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Friday, August 3, 2012

Let's get things straight!

Have you ever written a letter of complaint?  We received less than stellar service, or the product we received just did not live up to our expectations - so we resorted to the "complaint" process.  David began this psalm as a letter of complaint - almost as a letter to a complaint department of some big business.  His observation:  Things just weren't working out as well as he'd hoped - either for himself or the evil people around him.  


Whom have I in heaven but you?   I desire you more than anything on earth.
26 My health may fail, and my spirit may grow weak, but God remains the strength of my heart; he is mine forever.  (Psalm 73:25-26 NLT)



His complaints were many - kind of like ours at times....


- The proud prospered despite their wickedness.  They actually were doing well when David suspected they did not deserve to be.  It certainly gets our goat, doesn't it, when the wicked seem to avoid the consequences of their actions?


- The wicked seemed to live painless lives.  In his eyes, he rarely saw them dealing with disease.  Their bodies were healthy and strong - yet God's people were facing things they'd rather have avoided.  In truth, we complain when we see God's kids hurting, don't we?


- They escaped the troubles and problems of the others David observed.  To him, they kind of walked above the muddle of the other problems faced by either his people or himself.  Why is it some seem to live as they want, always escaping the mess they leave behind?


- To David, they flaunted their sin, almost like wearing it like a jeweled necklace or fancy clothing.  They displayed their cruelty and pride as though it was a thing of grandeur.  Now, honestly, doesn't this just drive us nuts?


- They had all they wished for.  Theirs was a life of seeming ease.  No amount of effort ever seemed to be required on their parts - they just succeeded at all they touched, while others seemed to work hard and realize no reward for their toil.


- Their focus is on the advancement of self over others.  They seem not to care who they might step on or walk over in the process.  There is no sense of the other's position or feelings in their dealings - and this irks David.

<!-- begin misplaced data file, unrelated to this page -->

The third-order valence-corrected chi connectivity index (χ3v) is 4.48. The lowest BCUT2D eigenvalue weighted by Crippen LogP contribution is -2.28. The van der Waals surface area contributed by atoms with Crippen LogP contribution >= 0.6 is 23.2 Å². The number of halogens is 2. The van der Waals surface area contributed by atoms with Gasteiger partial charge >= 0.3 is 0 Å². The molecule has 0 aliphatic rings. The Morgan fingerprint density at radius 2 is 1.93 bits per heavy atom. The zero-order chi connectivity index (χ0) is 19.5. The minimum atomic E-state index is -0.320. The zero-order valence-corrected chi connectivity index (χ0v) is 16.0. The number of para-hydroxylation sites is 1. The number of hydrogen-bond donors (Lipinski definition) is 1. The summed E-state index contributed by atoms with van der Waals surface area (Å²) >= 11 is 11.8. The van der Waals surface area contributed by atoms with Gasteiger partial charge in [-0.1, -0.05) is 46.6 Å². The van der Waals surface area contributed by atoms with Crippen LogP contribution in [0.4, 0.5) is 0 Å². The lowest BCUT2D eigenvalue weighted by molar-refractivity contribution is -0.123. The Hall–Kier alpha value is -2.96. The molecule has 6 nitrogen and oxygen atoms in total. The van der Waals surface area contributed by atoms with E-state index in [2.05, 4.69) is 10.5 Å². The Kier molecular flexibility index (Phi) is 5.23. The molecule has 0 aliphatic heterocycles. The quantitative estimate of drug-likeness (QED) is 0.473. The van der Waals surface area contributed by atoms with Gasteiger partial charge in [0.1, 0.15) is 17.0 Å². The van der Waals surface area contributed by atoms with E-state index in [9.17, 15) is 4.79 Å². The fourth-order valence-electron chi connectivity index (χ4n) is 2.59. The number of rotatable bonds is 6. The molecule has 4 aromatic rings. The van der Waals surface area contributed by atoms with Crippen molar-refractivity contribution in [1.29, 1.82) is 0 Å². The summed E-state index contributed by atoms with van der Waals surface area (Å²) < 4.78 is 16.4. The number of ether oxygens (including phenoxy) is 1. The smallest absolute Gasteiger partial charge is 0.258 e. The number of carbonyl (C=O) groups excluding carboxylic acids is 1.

- The pride of the wicked boasts loudly of all they have done - claiming their fame is not without notice by those who seem to lack any renown at all.


The response of God's people is considered next because one cannot see this repeatedly and not have some type of issue with it.  Their response is pretty much the same as ours - "Hey!  What's up with this?"  They want answers - to understand why there are such inequities between the wicked and those seeking to live upright lives.  It is not uncommon to question the outcome of the wicked.


David's response is to eventually turn to God with the tough questions.  We see him going into the sanctuary of God.  No better place to sort out our complaints, or ponder our fate, than in the presence of God.  There we find David proclaiming:  "I finally understood the destiny of the wicked..."  See, in God's presence, we get perspective.  Things we just don't get are made clear. This brings me to the point of our complaint.  God is never put off by our complaints - he just wants to give us the correct perspective.


To lay things out before God is never a bad  thing.  In fact, God would rather we be honest about our struggle than to hold back or secretly envy the wicked.  When we do, we allow bitterness to enter - feeling as though God is withholding something good from us.  David admitted as much - he allowed his heart to become bitter and he looked on the wicked as "privileged" in some way.  In the presence of God, all such bitterness and envy must melt away.


David's revealing words say it well.  "Then I realized that my heart was bitter, and I was all torn up inside."  This is the path bitterness takes - a destructive path which leaves us all torn up inside.  God's response to David's honesty - he held his hand and brought him through by  his counsel.  God's goal is not to chastise us for our bitterness and our complaints, but to guide us through to see things as he knows them to really be.  We can do no better than to come to the one who can set us straight in our perceptions and our opinions!